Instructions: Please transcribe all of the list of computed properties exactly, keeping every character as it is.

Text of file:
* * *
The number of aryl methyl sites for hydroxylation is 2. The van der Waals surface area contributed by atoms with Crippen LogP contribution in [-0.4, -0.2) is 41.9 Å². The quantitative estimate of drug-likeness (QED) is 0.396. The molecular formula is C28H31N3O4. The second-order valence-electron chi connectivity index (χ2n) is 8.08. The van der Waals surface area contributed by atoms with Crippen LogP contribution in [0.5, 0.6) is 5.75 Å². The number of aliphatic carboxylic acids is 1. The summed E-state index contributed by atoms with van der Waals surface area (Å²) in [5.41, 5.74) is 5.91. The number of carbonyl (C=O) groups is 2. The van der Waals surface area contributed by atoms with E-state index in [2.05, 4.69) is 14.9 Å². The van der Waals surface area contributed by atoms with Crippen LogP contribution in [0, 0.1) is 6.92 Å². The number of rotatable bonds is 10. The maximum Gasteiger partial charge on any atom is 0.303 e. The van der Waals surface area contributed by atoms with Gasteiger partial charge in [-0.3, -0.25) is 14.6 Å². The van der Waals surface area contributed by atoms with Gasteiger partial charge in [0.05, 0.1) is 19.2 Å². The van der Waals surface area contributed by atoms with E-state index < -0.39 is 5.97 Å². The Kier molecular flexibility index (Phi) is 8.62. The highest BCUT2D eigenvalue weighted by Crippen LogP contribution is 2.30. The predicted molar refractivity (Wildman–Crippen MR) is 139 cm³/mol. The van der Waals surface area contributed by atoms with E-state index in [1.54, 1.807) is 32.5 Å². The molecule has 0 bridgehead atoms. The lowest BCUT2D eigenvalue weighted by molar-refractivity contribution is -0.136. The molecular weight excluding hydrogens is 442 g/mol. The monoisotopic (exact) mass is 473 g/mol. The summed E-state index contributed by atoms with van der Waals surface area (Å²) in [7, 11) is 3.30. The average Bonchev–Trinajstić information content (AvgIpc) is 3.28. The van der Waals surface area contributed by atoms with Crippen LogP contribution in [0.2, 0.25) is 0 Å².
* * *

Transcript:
The number of aryl methyl sites for hydroxylation is 2. The van der Waals surface area contributed by atoms with Crippen LogP contribution in [-0.4, -0.2) is 41.9 Å². The quantitative estimate of drug-likeness (QED) is 0.396. The molecular formula is C28H31N3O4. The second-order valence-electron chi connectivity index (χ2n) is 8.08. The van der Waals surface area contributed by atoms with Crippen LogP contribution in [0.5, 0.6) is 5.75 Å². The number of aliphatic carboxylic acids is 1. The summed E-state index contributed by atoms with van der Waals surface area (Å²) in [5.41, 5.74) is 5.91. The number of carbonyl (C=O) groups is 2. The van der Waals surface area contributed by atoms with E-state index in [2.05, 4.69) is 14.9 Å². The van der Waals surface area contributed by atoms with Crippen LogP contribution in [0, 0.1) is 6.92 Å². The number of rotatable bonds is 10. The maximum Gasteiger partial charge on any atom is 0.303 e. The van der Waals surface area contributed by atoms with Gasteiger partial charge in [-0.3, -0.25) is 14.6 Å². The van der Waals surface area contributed by atoms with Gasteiger partial charge in [0.05, 0.1) is 19.2 Å². The van der Waals surface area contributed by atoms with E-state index < -0.39 is 5.97 Å². The Kier molecular flexibility index (Phi) is 8.62. The highest BCUT2D eigenvalue weighted by Crippen LogP contribution is 2.30. The predicted molar refractivity (Wildman–Crippen MR) is 139 cm³/mol. The van der Waals surface area contributed by atoms with E-state index in [1.54, 1.807) is 32.5 Å². The molecule has 0 bridgehead atoms. The lowest BCUT2D eigenvalue weighted by molar-refractivity contribution is -0.136. The molecular weight excluding hydrogens is 442 g/mol. The monoisotopic (exact) mass is 473 g/mol. The summed E-state index contributed by atoms with van der Waals surface area (Å²) in [7, 11) is 3.30. The average Bonchev–Trinajstić information content (AvgIpc) is 3.28. The van der Waals surface area contributed by atoms with Crippen LogP contribution in [0.2, 0.25) is 0 Å².